*Yoav Y. Pikkel, Hebrew University, Haarazim 12/34, IL-9618221 Jerusalem (Israel), E-Mail yoav.pikkel@mail.huji.ac.il
                363130 PMC4049010 Case Rep Ophthalmol 2014;5:138-143
                © 2014 S. Karger AG, Basel

                Open Access License: This is an Open Access article licensed under the terms of the Creative Commons Attribution-NonCommercial 3.0 Unported license (CC BY-NC) ( http://www.karger.com/OA-license), applicable to the online version of the article only. Distribution permitted for non-commercial purposes only. Drug Dosage: The authors and the publisher have exerted every effort to ensure that drug selection and dosage set forth in this text are in accord with current recommendations and practice at the time of publication. However, in view of ongoing research, changes in government regulations, and the constant flow of information relating to drug therapy and drug reactions, the reader is urged to check the package insert for each drug for any changes in indications and dosage and for added warnings and precautions. This is particularly important when the recommended agent is a new and/or infrequently employed drug. Disclaimer: The statements, opinions and data contained in this publication are solely those of the individual authors and contributors and not of the publishers and the editor(s). The appearance of advertisements or/and product references in the publication is not a warranty, endorsement, or approval of the products or services advertised or of their effectiveness, quality or safety. The publisher and the editor(s) disclaim responsibility for any injury to persons or property resulting from any ideas, methods, instructions or products referred to in the content or advertisements.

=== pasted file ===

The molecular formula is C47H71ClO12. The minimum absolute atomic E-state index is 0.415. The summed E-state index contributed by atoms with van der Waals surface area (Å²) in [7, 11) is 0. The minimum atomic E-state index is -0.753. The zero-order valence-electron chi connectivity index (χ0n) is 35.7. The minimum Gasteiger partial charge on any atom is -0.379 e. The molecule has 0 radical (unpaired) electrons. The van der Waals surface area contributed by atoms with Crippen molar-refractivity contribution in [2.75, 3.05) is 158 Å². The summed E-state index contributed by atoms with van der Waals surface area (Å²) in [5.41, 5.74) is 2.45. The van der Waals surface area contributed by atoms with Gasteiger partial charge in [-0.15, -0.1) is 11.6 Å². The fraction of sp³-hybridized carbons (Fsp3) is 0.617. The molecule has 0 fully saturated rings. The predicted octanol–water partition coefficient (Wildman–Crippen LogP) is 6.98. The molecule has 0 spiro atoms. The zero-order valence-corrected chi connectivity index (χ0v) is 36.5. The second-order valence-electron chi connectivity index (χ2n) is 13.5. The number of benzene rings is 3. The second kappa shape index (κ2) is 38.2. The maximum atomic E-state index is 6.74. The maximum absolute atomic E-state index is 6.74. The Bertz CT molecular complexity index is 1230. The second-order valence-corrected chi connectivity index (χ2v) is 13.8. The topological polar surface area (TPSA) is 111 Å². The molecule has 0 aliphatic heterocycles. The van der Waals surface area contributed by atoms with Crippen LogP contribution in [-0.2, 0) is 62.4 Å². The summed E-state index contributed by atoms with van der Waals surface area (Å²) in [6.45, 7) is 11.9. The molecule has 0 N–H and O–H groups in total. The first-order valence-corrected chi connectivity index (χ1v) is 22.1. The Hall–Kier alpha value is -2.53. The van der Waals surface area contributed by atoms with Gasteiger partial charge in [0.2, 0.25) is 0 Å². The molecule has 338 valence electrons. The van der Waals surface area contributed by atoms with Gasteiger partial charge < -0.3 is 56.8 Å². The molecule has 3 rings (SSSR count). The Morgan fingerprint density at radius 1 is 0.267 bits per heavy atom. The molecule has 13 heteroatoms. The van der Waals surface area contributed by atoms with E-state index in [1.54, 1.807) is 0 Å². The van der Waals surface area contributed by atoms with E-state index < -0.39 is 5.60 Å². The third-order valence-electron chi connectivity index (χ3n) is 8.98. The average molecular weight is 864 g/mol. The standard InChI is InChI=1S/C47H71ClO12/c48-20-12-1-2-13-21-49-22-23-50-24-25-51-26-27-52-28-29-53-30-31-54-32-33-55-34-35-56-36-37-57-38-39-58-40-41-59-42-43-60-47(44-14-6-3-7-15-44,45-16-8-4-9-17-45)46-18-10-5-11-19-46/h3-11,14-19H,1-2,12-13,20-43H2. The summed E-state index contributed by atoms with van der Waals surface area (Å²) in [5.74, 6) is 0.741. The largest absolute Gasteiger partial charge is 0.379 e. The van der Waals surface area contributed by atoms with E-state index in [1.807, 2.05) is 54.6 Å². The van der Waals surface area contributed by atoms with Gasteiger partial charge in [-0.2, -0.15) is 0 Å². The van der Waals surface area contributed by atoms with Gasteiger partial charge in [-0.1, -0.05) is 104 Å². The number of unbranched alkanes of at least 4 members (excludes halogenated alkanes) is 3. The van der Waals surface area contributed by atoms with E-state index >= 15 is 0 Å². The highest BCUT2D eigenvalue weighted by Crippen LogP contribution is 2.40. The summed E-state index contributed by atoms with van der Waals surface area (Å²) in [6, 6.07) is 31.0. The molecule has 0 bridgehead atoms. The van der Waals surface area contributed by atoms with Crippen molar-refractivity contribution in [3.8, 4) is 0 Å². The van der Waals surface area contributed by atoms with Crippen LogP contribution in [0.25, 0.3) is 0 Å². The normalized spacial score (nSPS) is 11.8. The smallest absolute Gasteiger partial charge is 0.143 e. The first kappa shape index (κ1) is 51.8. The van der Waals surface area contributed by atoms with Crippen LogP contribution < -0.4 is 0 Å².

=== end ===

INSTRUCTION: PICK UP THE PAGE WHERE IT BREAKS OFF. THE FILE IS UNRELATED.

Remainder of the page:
Page count
                Figures: 2, Pages: 6
                Published: May 2014

                Vision sciences,Ophthalmology & Optometry,Pathology
                Retinal necrosis,Children,Methylprednisolone
                Vision sciences, Ophthalmology & Optometry, Pathology
                Retinal necrosis, Children, Methylprednisolone